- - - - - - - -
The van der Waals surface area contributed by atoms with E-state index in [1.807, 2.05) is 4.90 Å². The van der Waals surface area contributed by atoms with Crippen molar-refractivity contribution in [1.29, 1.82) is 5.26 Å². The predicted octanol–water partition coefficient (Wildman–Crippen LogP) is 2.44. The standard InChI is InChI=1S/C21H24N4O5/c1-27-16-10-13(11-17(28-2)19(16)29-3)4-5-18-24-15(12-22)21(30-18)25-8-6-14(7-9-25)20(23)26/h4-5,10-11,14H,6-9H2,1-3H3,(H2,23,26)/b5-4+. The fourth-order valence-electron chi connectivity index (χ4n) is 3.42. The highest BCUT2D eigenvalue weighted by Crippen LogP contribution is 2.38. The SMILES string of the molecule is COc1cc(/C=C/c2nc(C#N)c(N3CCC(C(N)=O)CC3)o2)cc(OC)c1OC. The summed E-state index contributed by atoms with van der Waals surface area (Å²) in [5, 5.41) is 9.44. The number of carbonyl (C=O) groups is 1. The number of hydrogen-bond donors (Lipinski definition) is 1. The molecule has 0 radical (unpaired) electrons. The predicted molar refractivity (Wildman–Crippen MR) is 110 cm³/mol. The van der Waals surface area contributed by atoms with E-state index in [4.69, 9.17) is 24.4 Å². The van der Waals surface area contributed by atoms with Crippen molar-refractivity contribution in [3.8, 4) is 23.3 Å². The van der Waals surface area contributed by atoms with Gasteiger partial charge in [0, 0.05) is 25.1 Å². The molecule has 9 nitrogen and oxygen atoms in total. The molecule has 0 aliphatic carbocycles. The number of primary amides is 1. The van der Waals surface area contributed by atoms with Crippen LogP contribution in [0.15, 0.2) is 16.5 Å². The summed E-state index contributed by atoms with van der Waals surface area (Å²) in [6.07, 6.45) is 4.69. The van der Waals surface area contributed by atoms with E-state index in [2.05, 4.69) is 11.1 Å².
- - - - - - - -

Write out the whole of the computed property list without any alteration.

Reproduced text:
The van der Waals surface area contributed by atoms with E-state index in [1.807, 2.05) is 4.90 Å². The van der Waals surface area contributed by atoms with Crippen molar-refractivity contribution in [1.29, 1.82) is 5.26 Å². The predicted octanol–water partition coefficient (Wildman–Crippen LogP) is 2.44. The standard InChI is InChI=1S/C21H24N4O5/c1-27-16-10-13(11-17(28-2)19(16)29-3)4-5-18-24-15(12-22)21(30-18)25-8-6-14(7-9-25)20(23)26/h4-5,10-11,14H,6-9H2,1-3H3,(H2,23,26)/b5-4+. The fourth-order valence-electron chi connectivity index (χ4n) is 3.42. The highest BCUT2D eigenvalue weighted by Crippen LogP contribution is 2.38. The SMILES string of the molecule is COc1cc(/C=C/c2nc(C#N)c(N3CCC(C(N)=O)CC3)o2)cc(OC)c1OC. The summed E-state index contributed by atoms with van der Waals surface area (Å²) in [5, 5.41) is 9.44. The number of carbonyl (C=O) groups is 1. The number of hydrogen-bond donors (Lipinski definition) is 1. The molecule has 0 radical (unpaired) electrons. The predicted molar refractivity (Wildman–Crippen MR) is 110 cm³/mol. The van der Waals surface area contributed by atoms with E-state index in [4.69, 9.17) is 24.4 Å². The van der Waals surface area contributed by atoms with Crippen molar-refractivity contribution in [3.8, 4) is 23.3 Å². The van der Waals surface area contributed by atoms with Gasteiger partial charge in [0, 0.05) is 25.1 Å². The molecule has 9 nitrogen and oxygen atoms in total. The molecule has 0 aliphatic carbocycles. The number of primary amides is 1. The van der Waals surface area contributed by atoms with Crippen LogP contribution in [0.15, 0.2) is 16.5 Å². The summed E-state index contributed by atoms with van der Waals surface area (Å²) in [6.07, 6.45) is 4.69. The van der Waals surface area contributed by atoms with E-state index in [2.05, 4.69) is 11.1 Å².